Inmates Sewing Pride On Flag Day
WBAL-AM - Online
Flag Day, 2011 finds women inmates making U.S. flags and Maryland State flags .
Beyond the barriers of security at the Maryland Correctional Institution for Women in Jessup there is a room filled with large tables, sewing machines and inmates making flags of various sizes.
Maryland inmates have been making U.S. flags and Maryland State flags for almost 70 years. The flags cost from $30 to $58. However, state law dictates that only state agencies and non profit organizations can purchase them.
One of the flags that hangs in this room is destined to fly over the State House in Annapolis. It was made by Natasha Fowlkes, a Harford County woman who is serving 28 years for assault. Fowlkes says she never paid much attention to the flag until she started working in the sew shop about 3 years ago. Now, she has new found respect for what the flag stands for and Fowlkes appreciates every flag she sees because she understands the work that goes into making one.
Fowlkes says she has become personally attached to the flags that she has made and would like to find a job making flags once she completes her incarceration.
The Sew Shop is part of Maryland Correctional Enterprises. The mission is to provide structured employment and training for offenders in order to improve their employment chances upon release. The handful of inmates who make flags are part of the 2,047 inmates employed by Maryland Correctional Enterprises. The "flagline" women, as they are referred to, begin work at 7am each day and work until 1:30pm. They are paid anywhere from $1.25 to $3.80 per day for their services.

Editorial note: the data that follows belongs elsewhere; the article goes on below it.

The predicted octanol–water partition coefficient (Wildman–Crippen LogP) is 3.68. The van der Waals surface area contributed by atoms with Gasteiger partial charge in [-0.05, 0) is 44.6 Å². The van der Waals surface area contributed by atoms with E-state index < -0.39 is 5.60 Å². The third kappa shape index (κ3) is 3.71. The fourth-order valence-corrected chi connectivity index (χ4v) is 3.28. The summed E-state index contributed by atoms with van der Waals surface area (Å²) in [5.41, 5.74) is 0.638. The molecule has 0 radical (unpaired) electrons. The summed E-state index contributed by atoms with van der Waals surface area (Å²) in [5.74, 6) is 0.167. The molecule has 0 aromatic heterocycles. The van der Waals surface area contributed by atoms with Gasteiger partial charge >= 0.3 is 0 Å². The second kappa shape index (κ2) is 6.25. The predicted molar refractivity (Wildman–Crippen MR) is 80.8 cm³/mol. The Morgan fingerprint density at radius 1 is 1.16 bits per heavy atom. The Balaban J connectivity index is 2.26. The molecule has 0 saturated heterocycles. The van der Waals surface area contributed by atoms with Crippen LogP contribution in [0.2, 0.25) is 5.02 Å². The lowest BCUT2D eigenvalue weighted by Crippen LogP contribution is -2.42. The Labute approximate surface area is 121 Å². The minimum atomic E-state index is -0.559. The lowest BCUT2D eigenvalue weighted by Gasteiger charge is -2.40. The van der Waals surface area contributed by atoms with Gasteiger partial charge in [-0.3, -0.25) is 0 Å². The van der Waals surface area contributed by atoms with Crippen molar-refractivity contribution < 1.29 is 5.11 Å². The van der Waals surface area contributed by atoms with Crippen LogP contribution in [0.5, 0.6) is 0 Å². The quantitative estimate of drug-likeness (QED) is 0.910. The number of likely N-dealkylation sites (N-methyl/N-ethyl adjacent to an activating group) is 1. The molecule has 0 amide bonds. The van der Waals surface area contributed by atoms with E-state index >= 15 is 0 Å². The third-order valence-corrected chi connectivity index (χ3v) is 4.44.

Renata Seergae of Maryland Correctional Enterprises says inmates who are working on flags must maintain a certain level of behavior inside the prison and can loose the ability to work should they be involved in an infraction. But she adds statistically an inmate working for Maryland Correctional Enterprises will have a better chance of staying out of prison once they are released because of what they have learned while employed in the prison system.